At SASB, we frequently hear misconceptions about our standards, including misconceptions about who uses them and how to use them. Many of these “SASB myths” arise in conversations that members of our Investor Advisory Group (IAG) have with companies who are considering using SASB standards. We are hoping to clear up market confusion by dispelling some of the top 11 SASB myths we consistently hear in conversations with companies and others.
Myth #1: SASB standards are only relevant to US companies and investors.
Reality: Businesses and investors around the world use SASB standards to better identify, manage, and communicate about financially material sustainability risks and opportunities. There is strong, growing support for SASB across markets. For example, as of June 2020:
- 45% of companies reporting ESG performance to investors via SASB standards are domiciled outside the US.
- SASB’s Standards Advisory Group—comprised of industry experts who advise SASB on emerging issues related to standard-setting—has representatives from 22 countries (36% of members represent companies domiciled outside the US).
- SASB’s Investor Advisory Group (IAG) includes 50+ institutional investors with approximately $41T in assets. IAG members represent 12 countries (43% of members are domiciled outside of the US).
- Of the ~480,000 downloads of SASB standards, 51% are from outside the US (and, this number is trending up; 66% of 2020 downloads to date have been from entities outside the US).
More than three-quarters of SASB metrics are appropriate for use by companies and investors globally, and the remaining metrics are under review to enhance their global applicability.
Myth #2: SASB standards are complex and expensive to implement.
Reality: SASB standards are designed to provide a cost-effective way for companies to disclose material, decision-useful sustainability information to investors. On average, each industry standard has just six disclosure topics and 14 metrics, drawing from commonly used performance metrics wherever possible. For guidance on how to use SASB standards, see the SASB Implementation Primer.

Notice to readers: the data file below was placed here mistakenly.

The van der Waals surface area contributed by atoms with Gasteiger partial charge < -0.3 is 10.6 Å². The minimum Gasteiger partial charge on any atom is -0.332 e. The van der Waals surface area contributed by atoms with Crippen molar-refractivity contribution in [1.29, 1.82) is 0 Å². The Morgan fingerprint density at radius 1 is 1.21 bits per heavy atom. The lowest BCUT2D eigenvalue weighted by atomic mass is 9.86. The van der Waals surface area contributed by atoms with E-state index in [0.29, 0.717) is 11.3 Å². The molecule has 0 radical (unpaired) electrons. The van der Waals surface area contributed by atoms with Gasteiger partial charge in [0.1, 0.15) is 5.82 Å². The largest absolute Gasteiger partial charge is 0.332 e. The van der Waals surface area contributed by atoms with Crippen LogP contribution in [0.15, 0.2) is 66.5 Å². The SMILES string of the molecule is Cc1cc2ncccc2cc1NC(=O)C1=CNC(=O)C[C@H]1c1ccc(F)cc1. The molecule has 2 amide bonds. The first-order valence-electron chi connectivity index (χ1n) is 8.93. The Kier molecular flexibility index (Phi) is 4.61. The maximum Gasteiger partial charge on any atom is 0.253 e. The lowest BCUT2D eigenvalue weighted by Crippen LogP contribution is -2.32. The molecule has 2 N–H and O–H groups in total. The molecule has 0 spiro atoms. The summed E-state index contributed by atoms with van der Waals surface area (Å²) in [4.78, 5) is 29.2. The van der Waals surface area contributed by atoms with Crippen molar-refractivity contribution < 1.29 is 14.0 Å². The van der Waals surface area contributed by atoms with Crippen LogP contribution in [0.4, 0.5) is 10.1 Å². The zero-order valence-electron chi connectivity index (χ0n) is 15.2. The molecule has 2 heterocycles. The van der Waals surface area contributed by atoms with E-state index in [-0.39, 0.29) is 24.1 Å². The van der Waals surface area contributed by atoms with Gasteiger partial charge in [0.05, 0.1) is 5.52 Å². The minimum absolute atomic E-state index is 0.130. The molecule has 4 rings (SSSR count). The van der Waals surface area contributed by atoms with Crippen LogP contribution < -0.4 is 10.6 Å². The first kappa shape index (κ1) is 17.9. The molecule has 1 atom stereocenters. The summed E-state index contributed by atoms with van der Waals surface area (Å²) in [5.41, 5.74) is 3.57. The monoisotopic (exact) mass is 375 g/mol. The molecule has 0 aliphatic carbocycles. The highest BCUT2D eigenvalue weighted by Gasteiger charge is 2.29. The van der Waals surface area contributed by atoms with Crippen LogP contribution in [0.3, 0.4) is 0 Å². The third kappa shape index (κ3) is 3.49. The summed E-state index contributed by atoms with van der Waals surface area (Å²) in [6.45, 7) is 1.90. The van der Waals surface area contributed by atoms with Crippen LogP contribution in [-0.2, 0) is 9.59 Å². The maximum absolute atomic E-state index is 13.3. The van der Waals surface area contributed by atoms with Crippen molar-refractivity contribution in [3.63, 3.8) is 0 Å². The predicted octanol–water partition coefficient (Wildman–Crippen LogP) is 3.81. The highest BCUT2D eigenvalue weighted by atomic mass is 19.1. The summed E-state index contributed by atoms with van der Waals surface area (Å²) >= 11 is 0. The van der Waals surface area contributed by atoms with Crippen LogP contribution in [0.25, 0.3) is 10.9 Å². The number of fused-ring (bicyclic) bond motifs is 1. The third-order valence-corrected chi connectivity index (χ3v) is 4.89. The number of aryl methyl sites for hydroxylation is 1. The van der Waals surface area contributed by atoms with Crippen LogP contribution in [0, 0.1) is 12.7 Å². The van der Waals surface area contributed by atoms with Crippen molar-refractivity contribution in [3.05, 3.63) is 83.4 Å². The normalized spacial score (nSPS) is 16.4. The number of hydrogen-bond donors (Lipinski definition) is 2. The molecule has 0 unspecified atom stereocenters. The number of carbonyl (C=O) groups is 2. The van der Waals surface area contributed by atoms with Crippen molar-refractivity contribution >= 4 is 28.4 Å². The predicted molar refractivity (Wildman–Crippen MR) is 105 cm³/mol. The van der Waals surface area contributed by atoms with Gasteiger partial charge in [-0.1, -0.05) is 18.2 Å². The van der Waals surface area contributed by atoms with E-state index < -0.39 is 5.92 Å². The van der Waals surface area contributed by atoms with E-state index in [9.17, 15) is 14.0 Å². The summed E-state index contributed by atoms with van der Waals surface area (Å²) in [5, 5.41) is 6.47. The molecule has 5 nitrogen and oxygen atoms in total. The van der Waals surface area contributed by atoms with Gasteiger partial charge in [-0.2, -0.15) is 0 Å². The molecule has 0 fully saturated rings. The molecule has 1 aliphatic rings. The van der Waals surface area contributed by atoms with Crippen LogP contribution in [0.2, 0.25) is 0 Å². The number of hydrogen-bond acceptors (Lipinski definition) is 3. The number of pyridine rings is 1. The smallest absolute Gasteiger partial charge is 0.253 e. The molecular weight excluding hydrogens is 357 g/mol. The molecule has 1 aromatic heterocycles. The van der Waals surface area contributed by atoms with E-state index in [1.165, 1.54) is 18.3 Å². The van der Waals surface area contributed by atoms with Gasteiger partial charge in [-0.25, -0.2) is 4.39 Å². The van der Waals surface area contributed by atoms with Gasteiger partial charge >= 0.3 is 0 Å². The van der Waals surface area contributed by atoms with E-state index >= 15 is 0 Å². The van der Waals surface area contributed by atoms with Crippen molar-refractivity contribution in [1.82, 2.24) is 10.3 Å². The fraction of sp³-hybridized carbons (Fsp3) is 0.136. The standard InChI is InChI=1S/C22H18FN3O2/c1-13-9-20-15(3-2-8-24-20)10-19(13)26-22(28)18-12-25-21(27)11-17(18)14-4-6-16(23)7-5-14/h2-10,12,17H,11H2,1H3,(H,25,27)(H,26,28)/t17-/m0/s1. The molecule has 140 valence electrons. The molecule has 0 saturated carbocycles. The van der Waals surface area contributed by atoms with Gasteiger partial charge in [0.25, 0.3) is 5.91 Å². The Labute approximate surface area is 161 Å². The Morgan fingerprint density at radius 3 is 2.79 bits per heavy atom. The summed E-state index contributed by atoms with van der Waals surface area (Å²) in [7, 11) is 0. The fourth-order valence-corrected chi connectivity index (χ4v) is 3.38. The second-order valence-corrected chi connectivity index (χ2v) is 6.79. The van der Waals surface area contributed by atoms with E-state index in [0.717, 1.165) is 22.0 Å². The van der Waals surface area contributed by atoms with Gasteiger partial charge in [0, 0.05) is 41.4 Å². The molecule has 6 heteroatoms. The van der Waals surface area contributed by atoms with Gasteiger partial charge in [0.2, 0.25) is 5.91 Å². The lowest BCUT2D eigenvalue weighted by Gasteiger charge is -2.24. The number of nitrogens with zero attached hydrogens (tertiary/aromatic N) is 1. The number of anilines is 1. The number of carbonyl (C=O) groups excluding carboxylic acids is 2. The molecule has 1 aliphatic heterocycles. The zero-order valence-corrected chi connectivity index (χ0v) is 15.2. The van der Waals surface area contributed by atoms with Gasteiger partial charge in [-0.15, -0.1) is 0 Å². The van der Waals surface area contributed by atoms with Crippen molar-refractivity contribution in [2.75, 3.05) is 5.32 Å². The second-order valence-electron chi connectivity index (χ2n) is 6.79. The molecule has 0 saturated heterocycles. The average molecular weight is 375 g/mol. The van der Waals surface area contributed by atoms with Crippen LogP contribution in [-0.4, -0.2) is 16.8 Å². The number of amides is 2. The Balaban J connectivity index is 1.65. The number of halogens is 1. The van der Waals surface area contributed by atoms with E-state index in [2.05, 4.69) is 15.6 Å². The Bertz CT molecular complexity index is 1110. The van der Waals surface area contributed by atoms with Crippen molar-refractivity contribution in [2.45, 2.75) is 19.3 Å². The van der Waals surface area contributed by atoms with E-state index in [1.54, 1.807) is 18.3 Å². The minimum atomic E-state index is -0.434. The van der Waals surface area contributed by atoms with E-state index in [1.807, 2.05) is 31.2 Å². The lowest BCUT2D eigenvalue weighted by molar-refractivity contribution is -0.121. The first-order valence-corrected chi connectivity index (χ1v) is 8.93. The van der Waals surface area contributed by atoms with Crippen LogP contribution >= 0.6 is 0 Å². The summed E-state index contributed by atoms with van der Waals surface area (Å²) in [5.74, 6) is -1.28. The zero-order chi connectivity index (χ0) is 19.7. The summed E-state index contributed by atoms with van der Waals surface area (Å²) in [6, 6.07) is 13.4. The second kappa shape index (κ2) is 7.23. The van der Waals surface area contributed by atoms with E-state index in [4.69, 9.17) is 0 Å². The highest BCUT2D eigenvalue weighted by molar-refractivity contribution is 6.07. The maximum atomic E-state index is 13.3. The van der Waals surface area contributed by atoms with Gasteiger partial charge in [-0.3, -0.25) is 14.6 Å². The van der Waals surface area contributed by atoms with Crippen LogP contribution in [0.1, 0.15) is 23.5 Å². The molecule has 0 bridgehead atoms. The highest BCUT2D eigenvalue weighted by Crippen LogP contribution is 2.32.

Myth #3: SASB standards are not designed for companies that straddle multiple industries.
Reality: While SASB classifies companies into a single primary industry in our Sustainable Industry Classification System® (SICS®), that should not prevent companies from using multiple industry standards, as a growing number of companies do. If a company’s consolidated operations span multiple industries, or if a company’s business model defies traditional industry classifications, SASB recommends reviewing multiple industry standards to identify topics beyond those defined in its primary industry standard that may warrant disclosure to investors. (SASB is also working to include non-primary industry classifications via SICS.) Examples of multiple-industry companies that report using SASB include MOL Group, BMO Financial Group, and Netflix. For more information, please see the “Determine Which Industry standards Apply” section of the SASB Implementation Primer.
Myth #4: SASB standards compete with GRI standards.
Reality: SASB and GRI are mutually supportive and are designed to fulfill different purposes. SASB standards focus on ESG issues expected to have a financially material impact on the company, aimed at serving the needs of most investors. GRI standards focus on the economic, environmental, and social impacts of the activities of a company, and hence its contributions–positive or negative–towards sustainable development, which is of interest to a broad range of stakeholders, including investors. Many companies use both SASB standards and GRI standards to meet the needs of their audiences—for example, ArcelorMittal publishes SASB and GRI disclosures within the same integrated report, as do the PSA Group and Diageo. Nike publishes a GRI-focused report and a SASB summary. SASB encourages companies to focus on which stakeholders need what information for what purpose and align their GRI and SASB reporting accordingly. For more information, please see the “Understand Audience Needs and Expectations” section of the Implementation Primer.